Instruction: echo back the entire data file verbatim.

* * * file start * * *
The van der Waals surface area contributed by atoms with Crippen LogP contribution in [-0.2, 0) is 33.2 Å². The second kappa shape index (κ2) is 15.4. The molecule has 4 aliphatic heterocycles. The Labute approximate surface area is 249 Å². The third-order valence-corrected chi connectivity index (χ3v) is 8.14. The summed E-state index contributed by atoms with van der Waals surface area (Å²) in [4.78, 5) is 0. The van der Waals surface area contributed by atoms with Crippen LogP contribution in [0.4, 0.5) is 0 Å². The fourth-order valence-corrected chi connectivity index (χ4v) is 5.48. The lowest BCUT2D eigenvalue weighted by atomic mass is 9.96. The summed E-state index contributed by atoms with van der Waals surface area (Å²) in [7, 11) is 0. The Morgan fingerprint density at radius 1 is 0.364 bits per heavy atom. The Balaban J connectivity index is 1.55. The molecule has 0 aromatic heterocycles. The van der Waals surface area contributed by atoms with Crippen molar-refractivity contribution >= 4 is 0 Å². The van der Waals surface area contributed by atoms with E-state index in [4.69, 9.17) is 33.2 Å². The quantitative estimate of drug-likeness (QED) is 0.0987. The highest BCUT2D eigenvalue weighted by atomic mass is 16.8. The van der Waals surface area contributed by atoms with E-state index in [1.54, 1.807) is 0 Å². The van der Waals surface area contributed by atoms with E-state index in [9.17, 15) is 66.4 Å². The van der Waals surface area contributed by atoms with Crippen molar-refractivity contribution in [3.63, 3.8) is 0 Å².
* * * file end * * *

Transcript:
The van der Waals surface area contributed by atoms with Crippen LogP contribution in [-0.2, 0) is 33.2 Å². The second kappa shape index (κ2) is 15.4. The molecule has 4 aliphatic heterocycles. The Labute approximate surface area is 249 Å². The third-order valence-corrected chi connectivity index (χ3v) is 8.14. The summed E-state index contributed by atoms with van der Waals surface area (Å²) in [4.78, 5) is 0. The van der Waals surface area contributed by atoms with Crippen LogP contribution in [0.4, 0.5) is 0 Å². The fourth-order valence-corrected chi connectivity index (χ4v) is 5.48. The lowest BCUT2D eigenvalue weighted by atomic mass is 9.96. The summed E-state index contributed by atoms with van der Waals surface area (Å²) in [7, 11) is 0. The Morgan fingerprint density at radius 1 is 0.364 bits per heavy atom. The Balaban J connectivity index is 1.55. The molecule has 0 aromatic heterocycles. The van der Waals surface area contributed by atoms with Crippen molar-refractivity contribution >= 4 is 0 Å². The van der Waals surface area contributed by atoms with E-state index in [4.69, 9.17) is 33.2 Å². The quantitative estimate of drug-likeness (QED) is 0.0987. The highest BCUT2D eigenvalue weighted by atomic mass is 16.8. The van der Waals surface area contributed by atoms with E-state index in [1.54, 1.807) is 0 Å². The van der Waals surface area contributed by atoms with E-state index in [9.17, 15) is 66.4 Å². The van der Waals surface area contributed by atoms with Crippen molar-refractivity contribution in [3.63, 3.8) is 0 Å².